The construction of I-290 transformed the neighborhood, not for the better. The Hotel Vernon became a residential hotel and dive bar. Today you can get $1 drafts, free peanuts and a tour of the speakeasy in the basement if the bartender isn’t too busy.
Hotel Vernon is at 1 Millbury St.
Cave, Bretton Woods, N.H.
Liquor was still legal in Canada and times were hard in Northern New England during Prohibition, so the incentive to smuggle alcohol was strong. Bootleggers brought in illegal booze from Canada along the dark, unguarded wooded roads crossing the Canadian border into New Hampshire, Vermont and Maine.
A popular speakeasy among Boston’s elite was in The Cave, a subterranean vault in the cellar of the Mount Washington Hotel, which famously hosted the Bretton Woods Conference in 1944. Patrons drank booze out of teacups. According to legend, Joseph P. Kennedy sold bootleg liquor to the hotel, now known as the Omni Mount Washington Resort.
The Cave was originally set up as squash courts. During Prohibition, the hotel turned them into a speakeasy with a pull-down false ceiling. In the event of a raid, an alarm sounded, the booze would be stuffed in the ceiling and a game of squash would hurriedly start.
The Mount Washington resort is hard to miss in Bretton Woods, but its official address is 310 Mount Washington Rd.
Camille’s Roman Garden, Providence
Camille’s Roman Garden opened the year before Prohibition as Marconi’s, after the inventor of the wireless. It spent its first five years on Atwells Avenue then moved around the corner to a 19th century mansion on Bradford Street near the entrance to Federal Hill.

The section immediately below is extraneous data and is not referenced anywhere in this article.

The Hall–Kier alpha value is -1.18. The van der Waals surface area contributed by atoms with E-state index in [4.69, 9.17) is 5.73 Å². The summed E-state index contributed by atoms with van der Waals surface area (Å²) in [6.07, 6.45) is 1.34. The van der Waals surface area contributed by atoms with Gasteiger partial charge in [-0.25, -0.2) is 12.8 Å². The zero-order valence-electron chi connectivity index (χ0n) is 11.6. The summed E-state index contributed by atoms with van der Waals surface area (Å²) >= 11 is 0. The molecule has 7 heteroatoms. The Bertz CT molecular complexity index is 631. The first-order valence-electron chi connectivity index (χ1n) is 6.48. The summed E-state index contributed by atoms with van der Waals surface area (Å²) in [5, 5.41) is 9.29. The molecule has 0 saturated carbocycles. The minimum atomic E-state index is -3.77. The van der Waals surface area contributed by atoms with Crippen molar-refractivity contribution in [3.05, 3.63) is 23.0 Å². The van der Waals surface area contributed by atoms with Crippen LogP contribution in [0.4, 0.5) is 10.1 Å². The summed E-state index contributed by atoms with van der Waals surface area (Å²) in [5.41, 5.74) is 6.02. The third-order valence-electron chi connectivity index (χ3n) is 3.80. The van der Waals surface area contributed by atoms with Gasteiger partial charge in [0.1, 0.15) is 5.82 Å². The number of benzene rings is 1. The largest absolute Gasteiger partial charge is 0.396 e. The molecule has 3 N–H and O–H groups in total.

Rhode Island, like Connecticut, didn’t ratify the 18th Amendment, and, like the rest of New England, it pretty much ignored the ban on spirits. Camille’s put curtains on the private alcoves that ring the dining area. Illegal booze was made in the cellar and served in coffee cups to patrons seated in the alcoves.
It’s the oldest continuously operated restaurant in Rhode Island and the second-oldest family-owned restaurant in the United States.
Frank Sinatra was especially fond of Camille’s Italian wedding soup, and once burped on stage in Providence and said, “"Excuse me, but I just had the most wonderful food at Camille's Roman Garden.”
Camille’s is now an Italian restaurant serving seafood. The owner sold it in 2001, and expected the buyer to demolish it. Instead, Camille’s was renovated and now serves fine Italian food.
Find Camille’s at 71 Bradford St.
Canaan Line House, Canaan, Vt.
Vermont was never dry, it was damp. Illegal liquor was routinely supplied by rum runners on Lake Champlain and bootleggers from over the Canadian border.
It used to take an hour to get through St. Albans because so many people were drinking in restaurants, which either had booze in the back room or advised patrons where they could get it. Traffic was routinely jammed up by bootleggers and people seeking a good time at the line houses.
Queen Lill’s Bucket of Blood in Richford was just one of the many line houses that dotted the Canadian border. The line houses were built to straddle the border between Vermont and Quebec, often with a front door in Vermont and a bar in Quebec.
One of the most well known was the Canaan Line House, on the border between Canaan and Saint-Herménégilde, Quebec. Today it’s known as the Canaan-Hereford Road Border Crossing. The abandoned remains of the old Canaan Line House sit between the Canadian and U.S. Customs stations.